Jaymer wrote: ↑Mon Aug 02, 2021 8:57 pm
Is there any harm in running nconvert over and over on the same files? ... or any way to prevent this.
That depends on whether the files are in a lossless or lossy format: if they are JPEGs the quality would be expected to be progressively degraded, using the option to 'save at the estimated original quality (when possible)' could minimise that, but it would still be unlikely to meet your needs.
You could in principle convert the files to a lossless format the first time your script is run, but depending on the type of images, whether photographs or line drawings for example, that could have a significant impact on filesize.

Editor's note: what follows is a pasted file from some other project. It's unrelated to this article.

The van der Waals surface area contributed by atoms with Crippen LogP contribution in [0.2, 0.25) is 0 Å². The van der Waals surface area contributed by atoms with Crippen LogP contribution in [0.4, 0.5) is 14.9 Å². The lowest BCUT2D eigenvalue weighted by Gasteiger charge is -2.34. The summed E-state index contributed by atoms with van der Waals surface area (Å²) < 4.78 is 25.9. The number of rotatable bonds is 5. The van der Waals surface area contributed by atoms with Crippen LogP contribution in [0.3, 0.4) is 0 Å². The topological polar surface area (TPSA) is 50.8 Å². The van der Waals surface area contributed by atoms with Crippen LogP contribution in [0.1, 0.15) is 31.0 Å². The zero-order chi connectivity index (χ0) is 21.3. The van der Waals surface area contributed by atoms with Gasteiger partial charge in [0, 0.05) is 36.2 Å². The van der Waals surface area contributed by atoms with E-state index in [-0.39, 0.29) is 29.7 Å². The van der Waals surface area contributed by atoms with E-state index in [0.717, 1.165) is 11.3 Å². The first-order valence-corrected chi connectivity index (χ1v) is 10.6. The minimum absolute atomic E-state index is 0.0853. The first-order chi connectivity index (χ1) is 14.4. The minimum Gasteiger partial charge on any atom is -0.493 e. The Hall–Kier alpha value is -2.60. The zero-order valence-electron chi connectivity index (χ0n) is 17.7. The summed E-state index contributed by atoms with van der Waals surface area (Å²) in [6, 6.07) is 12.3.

if my images dir holds 1000 files, and 5 new ones come in today.
I only need to resize 5 - but no real way to identify just those 5. I may process these a few times per day.
So when my script starts, nconvert will process 1005 files, but only 5 will need to be resized to my spec.
All the others will be skipped i guess?
No, they will all be opened and then resaved...
Maybe I could set archive bit at the end of my process, and powershell could only run nconvert on the files with NO bit set when it next starts (which would only be the new files)?
Something like that, I don't have detailed knowledge of Powershell or that level of knowledge of CMD either.